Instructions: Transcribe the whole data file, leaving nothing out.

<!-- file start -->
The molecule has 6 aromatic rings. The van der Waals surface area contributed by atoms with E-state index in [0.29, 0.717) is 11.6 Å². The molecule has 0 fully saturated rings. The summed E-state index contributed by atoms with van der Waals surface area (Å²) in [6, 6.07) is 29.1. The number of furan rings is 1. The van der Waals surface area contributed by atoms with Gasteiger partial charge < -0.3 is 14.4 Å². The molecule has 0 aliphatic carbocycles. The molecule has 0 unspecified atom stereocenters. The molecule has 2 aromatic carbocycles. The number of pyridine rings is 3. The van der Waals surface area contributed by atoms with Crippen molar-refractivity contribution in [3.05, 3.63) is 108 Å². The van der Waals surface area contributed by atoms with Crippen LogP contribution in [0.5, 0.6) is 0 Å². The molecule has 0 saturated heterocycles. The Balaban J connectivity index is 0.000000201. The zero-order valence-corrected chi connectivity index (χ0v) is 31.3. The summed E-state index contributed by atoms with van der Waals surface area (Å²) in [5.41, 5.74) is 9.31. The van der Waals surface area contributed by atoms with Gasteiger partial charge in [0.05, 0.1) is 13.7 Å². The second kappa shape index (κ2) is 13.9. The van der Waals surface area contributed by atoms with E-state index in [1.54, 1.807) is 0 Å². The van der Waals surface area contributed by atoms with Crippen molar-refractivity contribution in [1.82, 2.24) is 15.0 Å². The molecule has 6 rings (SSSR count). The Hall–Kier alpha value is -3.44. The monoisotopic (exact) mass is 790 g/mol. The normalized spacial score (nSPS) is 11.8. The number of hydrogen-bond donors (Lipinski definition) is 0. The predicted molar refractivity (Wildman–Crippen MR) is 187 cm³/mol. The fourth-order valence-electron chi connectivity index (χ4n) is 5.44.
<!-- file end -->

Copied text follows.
The molecule has 6 aromatic rings. The van der Waals surface area contributed by atoms with E-state index in [0.29, 0.717) is 11.6 Å². The molecule has 0 fully saturated rings. The summed E-state index contributed by atoms with van der Waals surface area (Å²) in [6, 6.07) is 29.1. The number of furan rings is 1. The van der Waals surface area contributed by atoms with Gasteiger partial charge < -0.3 is 14.4 Å². The molecule has 0 aliphatic carbocycles. The molecule has 0 unspecified atom stereocenters. The molecule has 2 aromatic carbocycles. The number of pyridine rings is 3. The van der Waals surface area contributed by atoms with Crippen molar-refractivity contribution in [3.05, 3.63) is 108 Å². The van der Waals surface area contributed by atoms with Crippen LogP contribution in [0.5, 0.6) is 0 Å². The molecule has 0 saturated heterocycles. The Balaban J connectivity index is 0.000000201. The zero-order valence-corrected chi connectivity index (χ0v) is 31.3. The summed E-state index contributed by atoms with van der Waals surface area (Å²) in [5.41, 5.74) is 9.31. The van der Waals surface area contributed by atoms with Gasteiger partial charge in [0.05, 0.1) is 13.7 Å². The second kappa shape index (κ2) is 13.9. The van der Waals surface area contributed by atoms with E-state index in [1.54, 1.807) is 0 Å². The van der Waals surface area contributed by atoms with Crippen molar-refractivity contribution in [1.82, 2.24) is 15.0 Å². The molecule has 6 rings (SSSR count). The Hall–Kier alpha value is -3.44. The monoisotopic (exact) mass is 790 g/mol. The normalized spacial score (nSPS) is 11.8. The number of hydrogen-bond donors (Lipinski definition) is 0. The predicted molar refractivity (Wildman–Crippen MR) is 187 cm³/mol. The fourth-order valence-electron chi connectivity index (χ4n) is 5.44.